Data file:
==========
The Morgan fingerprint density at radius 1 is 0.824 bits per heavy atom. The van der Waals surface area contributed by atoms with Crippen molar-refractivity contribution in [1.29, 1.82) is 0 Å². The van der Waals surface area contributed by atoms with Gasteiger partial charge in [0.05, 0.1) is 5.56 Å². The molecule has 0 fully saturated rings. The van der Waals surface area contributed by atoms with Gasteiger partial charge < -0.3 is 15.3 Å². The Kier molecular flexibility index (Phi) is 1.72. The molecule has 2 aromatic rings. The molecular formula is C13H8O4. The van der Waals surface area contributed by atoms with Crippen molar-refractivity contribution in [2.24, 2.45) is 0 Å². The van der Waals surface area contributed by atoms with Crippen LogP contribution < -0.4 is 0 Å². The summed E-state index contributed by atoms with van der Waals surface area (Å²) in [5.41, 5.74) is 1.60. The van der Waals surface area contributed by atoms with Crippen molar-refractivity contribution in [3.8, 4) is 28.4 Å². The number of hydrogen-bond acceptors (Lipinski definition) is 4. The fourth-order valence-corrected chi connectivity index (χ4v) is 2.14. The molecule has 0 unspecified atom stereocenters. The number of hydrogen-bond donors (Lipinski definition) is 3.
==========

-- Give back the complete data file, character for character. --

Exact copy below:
The Morgan fingerprint density at radius 1 is 0.824 bits per heavy atom. The van der Waals surface area contributed by atoms with Crippen molar-refractivity contribution in [1.29, 1.82) is 0 Å². The van der Waals surface area contributed by atoms with Gasteiger partial charge in [0.05, 0.1) is 5.56 Å². The molecule has 0 fully saturated rings. The van der Waals surface area contributed by atoms with Gasteiger partial charge < -0.3 is 15.3 Å². The Kier molecular flexibility index (Phi) is 1.72. The molecule has 2 aromatic rings. The molecular formula is C13H8O4. The van der Waals surface area contributed by atoms with Crippen molar-refractivity contribution in [2.24, 2.45) is 0 Å². The van der Waals surface area contributed by atoms with Crippen LogP contribution < -0.4 is 0 Å². The summed E-state index contributed by atoms with van der Waals surface area (Å²) in [5.41, 5.74) is 1.60. The van der Waals surface area contributed by atoms with Crippen molar-refractivity contribution in [3.8, 4) is 28.4 Å². The number of hydrogen-bond acceptors (Lipinski definition) is 4. The fourth-order valence-corrected chi connectivity index (χ4v) is 2.14. The molecule has 0 unspecified atom stereocenters. The number of hydrogen-bond donors (Lipinski definition) is 3.